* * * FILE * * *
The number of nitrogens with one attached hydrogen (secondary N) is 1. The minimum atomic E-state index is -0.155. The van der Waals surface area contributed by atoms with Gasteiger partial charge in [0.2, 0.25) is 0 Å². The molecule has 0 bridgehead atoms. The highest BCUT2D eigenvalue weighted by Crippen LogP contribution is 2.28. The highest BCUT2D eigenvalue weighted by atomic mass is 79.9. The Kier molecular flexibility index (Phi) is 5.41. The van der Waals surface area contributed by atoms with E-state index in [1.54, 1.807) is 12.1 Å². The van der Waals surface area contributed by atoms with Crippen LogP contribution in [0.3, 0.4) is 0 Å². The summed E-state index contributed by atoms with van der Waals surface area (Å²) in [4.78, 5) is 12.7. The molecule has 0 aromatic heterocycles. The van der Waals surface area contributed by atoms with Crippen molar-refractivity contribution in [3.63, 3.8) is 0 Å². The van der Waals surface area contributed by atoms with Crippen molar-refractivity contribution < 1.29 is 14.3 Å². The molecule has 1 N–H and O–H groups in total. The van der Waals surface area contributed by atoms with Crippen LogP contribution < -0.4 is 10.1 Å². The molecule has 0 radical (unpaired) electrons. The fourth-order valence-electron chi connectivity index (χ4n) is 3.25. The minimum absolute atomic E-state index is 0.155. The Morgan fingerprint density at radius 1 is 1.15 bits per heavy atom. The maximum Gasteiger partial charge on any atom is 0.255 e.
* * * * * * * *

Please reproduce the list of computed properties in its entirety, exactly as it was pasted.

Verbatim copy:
The number of nitrogens with one attached hydrogen (secondary N) is 1. The minimum atomic E-state index is -0.155. The van der Waals surface area contributed by atoms with Gasteiger partial charge in [0.2, 0.25) is 0 Å². The molecule has 0 bridgehead atoms. The highest BCUT2D eigenvalue weighted by Crippen LogP contribution is 2.28. The highest BCUT2D eigenvalue weighted by atomic mass is 79.9. The Kier molecular flexibility index (Phi) is 5.41. The van der Waals surface area contributed by atoms with E-state index in [1.54, 1.807) is 12.1 Å². The van der Waals surface area contributed by atoms with Crippen LogP contribution in [0.3, 0.4) is 0 Å². The summed E-state index contributed by atoms with van der Waals surface area (Å²) in [4.78, 5) is 12.7. The molecule has 0 aromatic heterocycles. The van der Waals surface area contributed by atoms with Crippen molar-refractivity contribution in [3.63, 3.8) is 0 Å². The van der Waals surface area contributed by atoms with Crippen molar-refractivity contribution < 1.29 is 14.3 Å². The molecule has 1 N–H and O–H groups in total. The van der Waals surface area contributed by atoms with Crippen LogP contribution < -0.4 is 10.1 Å². The molecule has 0 radical (unpaired) electrons. The fourth-order valence-electron chi connectivity index (χ4n) is 3.25. The minimum absolute atomic E-state index is 0.155. The Morgan fingerprint density at radius 1 is 1.15 bits per heavy atom. The maximum Gasteiger partial charge on any atom is 0.255 e.